Pathways to Politics was initiated through the vision of Carol Schwartz AO, Chair of the Trawalla Foundation, who fundamentally believes in the value of more female leaders.

“For more than 20 years I've been passionate about improving the quality of leadership and decision-making in Australia,” Ms Schwartz said.

“Sadly, Australia continues to suffer from a chronic underrepresentation of women in leadership positions and currently ranks as 50th in the world when it comes to the representation of women in government.”

After the 2019 Federal Election, there were 45 women elected to the House of Representatives. Following the 2022 Federal Election, that figure increased to 58 female members in May this year.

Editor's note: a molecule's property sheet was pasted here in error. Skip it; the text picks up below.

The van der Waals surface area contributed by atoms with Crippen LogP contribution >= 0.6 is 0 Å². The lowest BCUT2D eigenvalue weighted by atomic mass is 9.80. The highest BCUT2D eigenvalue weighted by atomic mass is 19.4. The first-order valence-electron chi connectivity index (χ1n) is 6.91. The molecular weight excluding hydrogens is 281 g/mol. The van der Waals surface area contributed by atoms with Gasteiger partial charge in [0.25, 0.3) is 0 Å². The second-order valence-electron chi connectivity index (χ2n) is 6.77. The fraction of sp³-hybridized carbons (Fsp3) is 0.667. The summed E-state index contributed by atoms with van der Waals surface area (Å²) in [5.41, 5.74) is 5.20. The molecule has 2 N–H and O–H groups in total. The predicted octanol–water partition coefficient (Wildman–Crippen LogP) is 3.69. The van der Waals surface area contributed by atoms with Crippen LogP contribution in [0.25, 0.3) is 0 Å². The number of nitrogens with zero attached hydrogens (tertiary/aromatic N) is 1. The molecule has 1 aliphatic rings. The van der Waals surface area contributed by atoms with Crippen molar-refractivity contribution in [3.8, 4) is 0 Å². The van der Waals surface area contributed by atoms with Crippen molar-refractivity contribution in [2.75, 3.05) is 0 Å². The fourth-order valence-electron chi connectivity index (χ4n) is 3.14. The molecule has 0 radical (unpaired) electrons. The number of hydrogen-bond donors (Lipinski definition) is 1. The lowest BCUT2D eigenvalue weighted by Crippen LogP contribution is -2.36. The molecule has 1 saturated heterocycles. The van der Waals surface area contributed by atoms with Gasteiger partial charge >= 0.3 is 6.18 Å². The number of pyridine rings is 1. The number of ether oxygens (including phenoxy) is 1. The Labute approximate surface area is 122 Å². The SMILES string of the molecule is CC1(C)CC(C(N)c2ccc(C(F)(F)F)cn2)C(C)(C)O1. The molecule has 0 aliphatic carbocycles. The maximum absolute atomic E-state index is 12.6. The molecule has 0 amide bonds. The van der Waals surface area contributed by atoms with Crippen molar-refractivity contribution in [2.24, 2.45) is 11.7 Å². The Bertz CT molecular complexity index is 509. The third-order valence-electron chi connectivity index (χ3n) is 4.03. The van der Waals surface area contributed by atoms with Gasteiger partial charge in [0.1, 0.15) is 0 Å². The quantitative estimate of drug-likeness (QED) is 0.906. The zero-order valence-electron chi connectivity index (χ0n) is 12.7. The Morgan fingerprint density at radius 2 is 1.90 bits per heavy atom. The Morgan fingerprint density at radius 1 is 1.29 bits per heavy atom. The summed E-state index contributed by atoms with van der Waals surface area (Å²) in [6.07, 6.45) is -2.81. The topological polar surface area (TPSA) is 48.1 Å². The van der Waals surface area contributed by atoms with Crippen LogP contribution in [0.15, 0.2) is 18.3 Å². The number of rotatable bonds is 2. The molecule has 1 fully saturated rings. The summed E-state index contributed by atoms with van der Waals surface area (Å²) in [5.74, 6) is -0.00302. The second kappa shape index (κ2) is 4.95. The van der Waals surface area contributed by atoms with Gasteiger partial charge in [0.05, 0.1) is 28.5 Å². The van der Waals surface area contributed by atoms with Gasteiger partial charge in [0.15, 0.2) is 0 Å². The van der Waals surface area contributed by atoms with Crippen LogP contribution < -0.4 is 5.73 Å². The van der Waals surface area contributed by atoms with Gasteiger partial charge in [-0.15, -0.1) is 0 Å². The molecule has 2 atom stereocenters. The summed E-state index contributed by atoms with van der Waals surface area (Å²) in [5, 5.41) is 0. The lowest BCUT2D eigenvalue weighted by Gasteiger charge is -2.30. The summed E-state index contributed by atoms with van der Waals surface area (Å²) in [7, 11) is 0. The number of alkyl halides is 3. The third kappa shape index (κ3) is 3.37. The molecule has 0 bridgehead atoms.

CDU is the fourth Australian university partner to run the Pathways to Politics for Women program, which will run for two months across October and November.

This initiative developed by founding partners - the Trawalla Foundation, Women’s Leadership Institute Australia and the University of Melbourne which seeks to address the underrepresentation of women in Australian politics.

The program is delivered in partnership with the University of Melbourne (UoM), Queensland University of Technology (QUT), University of New South Wales (UNSW) and Charles Darwin University (CDU).

To learn more or to apply for the 2022 program please go to Pathways to Politics Program for Women website.

Related Articles

  • Clifford Thompson is part of the Brio, a men’s artist collective from Tennant Creek, is part of the university’s latest art exhibition Shock and Ore at Charles Darwin University (CDU) Art Gallery.